I've done that ... for some years when I first started keeping bees ... 42 degrees is high ... I found that my bees were mostly around 32 - 34 degrees with a relative humidity % in the high 80's. This was in highly insulated hives ... my measurements were fairly primitive and sat alongside counting varroa drop on the inspection board. I stopped doing it after Derek Mitchell demonstrated that what I believed was factual - that highly insulated boxes are better for bees in terms of over winter survival, spring build up, lack of disease, low varroa loads and less stores consumption. I still do sugar rolls to measure varroa levels but I'm happy to accept Derek's findings, obtained using far more sophisticated kit than I had .... I put my efforts, these days, into trying to become a proper beekeeper. ....Interesting, 42C in winter sounds very high. They must have thought you were a bear
When I vaped last winter the bees never moved and I did wonder if they were still alive.
Yes ... he's well wrapped up in the science of what he's been doing but I've seen him talk on a number of occasions and had some interesting chats with him ... he was very much on the ball with the effects of keeping bees in insulated hives and even ten years ago the sophistication of the monitors he had placed inside hives was impressive. I was (and remain) convinced that high temp/high humidity environments are what bees seek to achieve and this, I believe, is a contributory factor in keeping varroa levels low. (Not, I would add, a panacea - but a component of a low varroa regime).
No he wasn’t hounded out he left after spitting the dummy when I pointed out a few glaring misconceptions he had about bees in 1 thread, nothing more. I didn’t question any of his findings but got the impression he was rather short on practical experience. But then that’s just my opinion. Ian
It was his wife that was the beekeeper ... Derek never professed to be an expert at keeping bees - it was, initially, the concept of keeping bees in an insulated environment and the desire to create a hive that met the insulation properties that could be made from readily available materials without the need for a great deal of skill ... that's how he started out making hives out of PIR and then he found the measuring of how well they performed interesting. I don't think it was ever about the bees ... more about the science of the conditions in which they live. His only flaw, at times, was thinking that everyone was on the same academic plane as he was - he used to lose me with some of the physics ! I think he got fed up of having the science challenged .... not specifically your posts.No he wasn’t hounded out he left after spitting the dummy when I pointed out a few glaring misconceptions he had about bees in 1 thread, nothing more. I didn’t question any of his findings but got the impression he was rather short on practical experience. But then that’s just my opinion. Ian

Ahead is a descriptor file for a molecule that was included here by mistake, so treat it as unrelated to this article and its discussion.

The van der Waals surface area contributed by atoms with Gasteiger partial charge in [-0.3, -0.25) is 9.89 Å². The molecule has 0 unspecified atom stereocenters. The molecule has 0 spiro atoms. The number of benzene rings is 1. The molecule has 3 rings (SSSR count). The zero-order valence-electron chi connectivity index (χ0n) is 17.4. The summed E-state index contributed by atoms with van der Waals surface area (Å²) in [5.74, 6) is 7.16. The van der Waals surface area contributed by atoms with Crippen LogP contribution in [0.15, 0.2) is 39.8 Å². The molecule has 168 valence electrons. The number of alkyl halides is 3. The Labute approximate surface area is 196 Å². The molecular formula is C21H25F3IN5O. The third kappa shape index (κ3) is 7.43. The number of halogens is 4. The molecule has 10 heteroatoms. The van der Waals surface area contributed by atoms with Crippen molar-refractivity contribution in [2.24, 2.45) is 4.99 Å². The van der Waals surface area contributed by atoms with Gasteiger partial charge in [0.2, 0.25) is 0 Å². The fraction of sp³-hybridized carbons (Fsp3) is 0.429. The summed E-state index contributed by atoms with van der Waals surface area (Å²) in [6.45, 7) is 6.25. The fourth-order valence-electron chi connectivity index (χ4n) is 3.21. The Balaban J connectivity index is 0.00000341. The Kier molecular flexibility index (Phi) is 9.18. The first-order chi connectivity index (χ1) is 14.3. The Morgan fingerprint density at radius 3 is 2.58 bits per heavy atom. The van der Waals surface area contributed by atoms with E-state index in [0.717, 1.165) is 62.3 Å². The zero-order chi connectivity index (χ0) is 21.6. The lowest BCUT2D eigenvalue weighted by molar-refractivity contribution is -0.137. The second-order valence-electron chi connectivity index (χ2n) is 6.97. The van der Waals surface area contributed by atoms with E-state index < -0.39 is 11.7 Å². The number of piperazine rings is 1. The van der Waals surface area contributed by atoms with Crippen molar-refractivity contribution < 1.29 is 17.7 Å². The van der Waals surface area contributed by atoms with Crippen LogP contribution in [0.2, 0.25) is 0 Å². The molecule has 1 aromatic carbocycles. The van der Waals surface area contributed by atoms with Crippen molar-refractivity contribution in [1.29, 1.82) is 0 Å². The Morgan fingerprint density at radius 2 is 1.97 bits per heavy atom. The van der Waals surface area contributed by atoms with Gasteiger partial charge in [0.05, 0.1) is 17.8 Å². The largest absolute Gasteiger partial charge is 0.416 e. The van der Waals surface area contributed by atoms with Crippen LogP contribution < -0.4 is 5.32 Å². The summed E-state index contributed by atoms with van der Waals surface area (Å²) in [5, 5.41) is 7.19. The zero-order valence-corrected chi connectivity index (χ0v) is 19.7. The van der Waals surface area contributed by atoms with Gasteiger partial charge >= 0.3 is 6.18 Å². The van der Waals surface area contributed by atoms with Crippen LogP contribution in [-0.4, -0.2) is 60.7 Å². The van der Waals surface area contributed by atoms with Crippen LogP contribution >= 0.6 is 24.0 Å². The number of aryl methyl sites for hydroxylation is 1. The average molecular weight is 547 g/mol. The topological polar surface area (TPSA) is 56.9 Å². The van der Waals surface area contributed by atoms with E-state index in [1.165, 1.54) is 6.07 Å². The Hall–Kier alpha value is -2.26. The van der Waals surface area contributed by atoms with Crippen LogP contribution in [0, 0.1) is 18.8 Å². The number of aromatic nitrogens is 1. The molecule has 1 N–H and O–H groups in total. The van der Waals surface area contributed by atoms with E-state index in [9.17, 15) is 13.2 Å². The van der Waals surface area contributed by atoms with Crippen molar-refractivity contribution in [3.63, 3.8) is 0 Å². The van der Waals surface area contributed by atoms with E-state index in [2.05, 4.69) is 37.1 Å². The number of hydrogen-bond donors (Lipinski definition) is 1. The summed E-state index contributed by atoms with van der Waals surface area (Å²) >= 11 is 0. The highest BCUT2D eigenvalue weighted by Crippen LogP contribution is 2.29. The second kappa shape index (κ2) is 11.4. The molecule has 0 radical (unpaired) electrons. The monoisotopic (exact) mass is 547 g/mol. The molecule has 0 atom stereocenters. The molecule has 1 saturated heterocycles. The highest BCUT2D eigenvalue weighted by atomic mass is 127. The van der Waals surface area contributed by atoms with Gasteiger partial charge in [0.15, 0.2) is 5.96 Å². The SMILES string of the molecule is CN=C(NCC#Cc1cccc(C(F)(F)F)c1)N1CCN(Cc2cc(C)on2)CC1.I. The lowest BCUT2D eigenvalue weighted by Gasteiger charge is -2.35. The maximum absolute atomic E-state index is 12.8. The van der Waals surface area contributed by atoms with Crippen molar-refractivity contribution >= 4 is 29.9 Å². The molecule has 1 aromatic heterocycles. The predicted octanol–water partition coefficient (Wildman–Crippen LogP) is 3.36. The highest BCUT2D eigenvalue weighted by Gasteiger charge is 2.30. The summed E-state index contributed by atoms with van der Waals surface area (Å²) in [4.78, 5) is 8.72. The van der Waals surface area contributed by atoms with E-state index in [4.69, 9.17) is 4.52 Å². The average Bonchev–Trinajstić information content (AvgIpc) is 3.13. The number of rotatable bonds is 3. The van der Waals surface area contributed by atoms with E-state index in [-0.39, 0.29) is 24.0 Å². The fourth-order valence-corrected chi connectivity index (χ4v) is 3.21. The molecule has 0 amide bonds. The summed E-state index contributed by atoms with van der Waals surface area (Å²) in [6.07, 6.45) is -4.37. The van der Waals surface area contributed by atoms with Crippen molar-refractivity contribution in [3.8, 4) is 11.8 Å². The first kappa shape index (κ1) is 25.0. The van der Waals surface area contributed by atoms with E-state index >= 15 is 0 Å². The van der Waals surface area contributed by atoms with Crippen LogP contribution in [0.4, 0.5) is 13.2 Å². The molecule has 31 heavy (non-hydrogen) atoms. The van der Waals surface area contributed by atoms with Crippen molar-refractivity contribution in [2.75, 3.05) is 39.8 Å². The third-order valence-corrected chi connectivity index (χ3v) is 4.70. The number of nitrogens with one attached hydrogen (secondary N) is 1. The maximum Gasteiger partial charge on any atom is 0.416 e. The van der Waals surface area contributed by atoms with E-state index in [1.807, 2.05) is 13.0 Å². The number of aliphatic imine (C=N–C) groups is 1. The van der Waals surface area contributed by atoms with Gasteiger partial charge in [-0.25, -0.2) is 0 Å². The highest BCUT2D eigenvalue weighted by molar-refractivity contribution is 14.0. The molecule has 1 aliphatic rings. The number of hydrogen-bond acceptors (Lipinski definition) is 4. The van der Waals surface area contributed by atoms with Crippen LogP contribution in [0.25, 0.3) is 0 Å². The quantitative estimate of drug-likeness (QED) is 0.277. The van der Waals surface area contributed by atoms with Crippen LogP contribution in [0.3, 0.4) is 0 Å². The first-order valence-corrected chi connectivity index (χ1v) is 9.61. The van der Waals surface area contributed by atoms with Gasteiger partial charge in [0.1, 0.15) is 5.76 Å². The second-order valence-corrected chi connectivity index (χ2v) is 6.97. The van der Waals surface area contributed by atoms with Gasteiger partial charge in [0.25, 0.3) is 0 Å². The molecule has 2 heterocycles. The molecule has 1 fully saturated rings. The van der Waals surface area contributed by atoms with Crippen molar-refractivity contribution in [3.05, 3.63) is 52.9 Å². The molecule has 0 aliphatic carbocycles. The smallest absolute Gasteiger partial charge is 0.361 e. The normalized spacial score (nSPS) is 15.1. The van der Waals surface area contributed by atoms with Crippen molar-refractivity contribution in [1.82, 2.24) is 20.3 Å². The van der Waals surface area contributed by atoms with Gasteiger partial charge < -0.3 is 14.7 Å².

There have been studies that indicate that high humidity does restrict the ability of varroa to reproduce in temperate climates - not everything transfers when an organism moves from one location to another ...On the subject of varroa and humidity have any considered that in the area varroa is naturally found external humidity is often around 80%. In a small cavity on its natural host Cerana I’d imagine it’s well in excess. This is varroa’s natural environment and it thrives in it.
Depends on your view of 'hounded out' ... We've lost at least two valuable and knowledgeable contributors to the forum, (possibly more - some people just slip away quietly) ... both of them felt that they were being singled out and challenged unnceccesarily by a small group of members with vested interests or opposing ideas.Nobody has been hounded out.
It’s about being selective, I choose not to join in discussions that become about discussing rather than the topic which quickly gets lost amongst the point scoring .I’ve only resorted to blocking one member which speaks volumes. On the whole the forum is a happy place to be .Yes Phillip I do miss a few good people here.
Perhaps - Regardless of how you perceive their perception of themselves - it's important to accept that the other person has a point of view ... by all means argue the science but avoid criticising the other person's positioning.Hmmm
I think that another issue was that he wasn't on the same academic plane that he thought he was.